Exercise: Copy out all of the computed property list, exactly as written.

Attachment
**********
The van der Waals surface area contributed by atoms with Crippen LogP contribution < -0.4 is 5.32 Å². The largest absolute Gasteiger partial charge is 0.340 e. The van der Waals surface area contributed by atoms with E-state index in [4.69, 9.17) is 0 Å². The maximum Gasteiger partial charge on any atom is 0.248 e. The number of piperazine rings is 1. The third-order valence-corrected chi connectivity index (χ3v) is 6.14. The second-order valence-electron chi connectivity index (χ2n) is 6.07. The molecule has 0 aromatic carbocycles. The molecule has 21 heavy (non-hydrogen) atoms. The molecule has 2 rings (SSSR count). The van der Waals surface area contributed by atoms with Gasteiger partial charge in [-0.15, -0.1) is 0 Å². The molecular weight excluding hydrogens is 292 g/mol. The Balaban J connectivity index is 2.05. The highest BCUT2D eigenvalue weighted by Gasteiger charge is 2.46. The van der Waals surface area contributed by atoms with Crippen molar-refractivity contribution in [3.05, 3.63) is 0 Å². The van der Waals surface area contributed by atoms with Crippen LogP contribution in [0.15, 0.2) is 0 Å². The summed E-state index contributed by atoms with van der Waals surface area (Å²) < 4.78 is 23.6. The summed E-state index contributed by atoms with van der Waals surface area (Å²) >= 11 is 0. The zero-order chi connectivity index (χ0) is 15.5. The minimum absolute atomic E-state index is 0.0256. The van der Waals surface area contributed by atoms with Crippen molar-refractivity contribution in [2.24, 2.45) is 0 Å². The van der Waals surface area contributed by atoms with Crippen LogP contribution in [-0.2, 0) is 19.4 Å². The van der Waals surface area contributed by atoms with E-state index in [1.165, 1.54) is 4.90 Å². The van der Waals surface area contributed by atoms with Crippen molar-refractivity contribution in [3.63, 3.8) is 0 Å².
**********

The van der Waals surface area contributed by atoms with Crippen LogP contribution < -0.4 is 5.32 Å². The largest absolute Gasteiger partial charge is 0.340 e. The van der Waals surface area contributed by atoms with E-state index in [4.69, 9.17) is 0 Å². The maximum Gasteiger partial charge on any atom is 0.248 e. The number of piperazine rings is 1. The third-order valence-corrected chi connectivity index (χ3v) is 6.14. The second-order valence-electron chi connectivity index (χ2n) is 6.07. The molecule has 0 aromatic carbocycles. The molecule has 21 heavy (non-hydrogen) atoms. The molecule has 2 rings (SSSR count). The van der Waals surface area contributed by atoms with Gasteiger partial charge in [-0.15, -0.1) is 0 Å². The molecular weight excluding hydrogens is 292 g/mol. The Balaban J connectivity index is 2.05. The highest BCUT2D eigenvalue weighted by Gasteiger charge is 2.46. The van der Waals surface area contributed by atoms with Crippen molar-refractivity contribution in [3.05, 3.63) is 0 Å². The van der Waals surface area contributed by atoms with Crippen LogP contribution in [0.15, 0.2) is 0 Å². The summed E-state index contributed by atoms with van der Waals surface area (Å²) < 4.78 is 23.6. The summed E-state index contributed by atoms with van der Waals surface area (Å²) >= 11 is 0. The zero-order chi connectivity index (χ0) is 15.5. The minimum absolute atomic E-state index is 0.0256. The van der Waals surface area contributed by atoms with Crippen molar-refractivity contribution in [2.24, 2.45) is 0 Å². The van der Waals surface area contributed by atoms with Crippen LogP contribution in [-0.2, 0) is 19.4 Å². The van der Waals surface area contributed by atoms with E-state index in [1.165, 1.54) is 4.90 Å². The van der Waals surface area contributed by atoms with Crippen molar-refractivity contribution in [3.63, 3.8) is 0 Å².